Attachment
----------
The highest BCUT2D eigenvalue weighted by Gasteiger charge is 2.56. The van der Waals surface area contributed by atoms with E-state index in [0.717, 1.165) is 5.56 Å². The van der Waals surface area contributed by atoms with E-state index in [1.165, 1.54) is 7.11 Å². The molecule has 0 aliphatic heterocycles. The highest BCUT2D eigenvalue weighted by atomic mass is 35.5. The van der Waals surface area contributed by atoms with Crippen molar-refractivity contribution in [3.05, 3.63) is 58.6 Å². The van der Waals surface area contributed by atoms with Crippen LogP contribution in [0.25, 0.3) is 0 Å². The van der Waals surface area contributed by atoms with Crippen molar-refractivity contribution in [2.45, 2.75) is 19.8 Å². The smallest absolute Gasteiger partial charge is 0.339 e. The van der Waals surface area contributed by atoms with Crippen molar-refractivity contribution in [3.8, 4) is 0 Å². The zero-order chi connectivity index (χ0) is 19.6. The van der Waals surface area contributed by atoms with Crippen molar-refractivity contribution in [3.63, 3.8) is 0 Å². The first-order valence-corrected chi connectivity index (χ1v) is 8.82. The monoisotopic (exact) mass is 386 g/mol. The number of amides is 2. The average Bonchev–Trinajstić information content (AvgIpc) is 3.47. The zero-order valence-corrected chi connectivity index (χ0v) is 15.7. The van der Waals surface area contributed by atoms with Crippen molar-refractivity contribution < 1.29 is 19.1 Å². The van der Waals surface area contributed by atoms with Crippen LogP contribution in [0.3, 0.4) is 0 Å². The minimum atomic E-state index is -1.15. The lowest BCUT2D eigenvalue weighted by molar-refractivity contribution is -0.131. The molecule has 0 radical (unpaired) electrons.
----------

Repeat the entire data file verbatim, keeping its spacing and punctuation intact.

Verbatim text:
The highest BCUT2D eigenvalue weighted by Gasteiger charge is 2.56. The van der Waals surface area contributed by atoms with E-state index in [0.717, 1.165) is 5.56 Å². The van der Waals surface area contributed by atoms with E-state index in [1.165, 1.54) is 7.11 Å². The molecule has 0 aliphatic heterocycles. The highest BCUT2D eigenvalue weighted by atomic mass is 35.5. The van der Waals surface area contributed by atoms with Crippen molar-refractivity contribution in [3.05, 3.63) is 58.6 Å². The van der Waals surface area contributed by atoms with Crippen LogP contribution in [0.25, 0.3) is 0 Å². The van der Waals surface area contributed by atoms with Crippen molar-refractivity contribution in [2.45, 2.75) is 19.8 Å². The smallest absolute Gasteiger partial charge is 0.339 e. The van der Waals surface area contributed by atoms with Crippen molar-refractivity contribution in [3.8, 4) is 0 Å². The zero-order chi connectivity index (χ0) is 19.6. The van der Waals surface area contributed by atoms with Crippen molar-refractivity contribution in [3.63, 3.8) is 0 Å². The first-order valence-corrected chi connectivity index (χ1v) is 8.82. The monoisotopic (exact) mass is 386 g/mol. The number of amides is 2. The average Bonchev–Trinajstić information content (AvgIpc) is 3.47. The zero-order valence-corrected chi connectivity index (χ0v) is 15.7. The van der Waals surface area contributed by atoms with Crippen molar-refractivity contribution < 1.29 is 19.1 Å². The van der Waals surface area contributed by atoms with Crippen LogP contribution in [0.3, 0.4) is 0 Å². The minimum atomic E-state index is -1.15. The lowest BCUT2D eigenvalue weighted by molar-refractivity contribution is -0.131. The molecule has 0 radical (unpaired) electrons.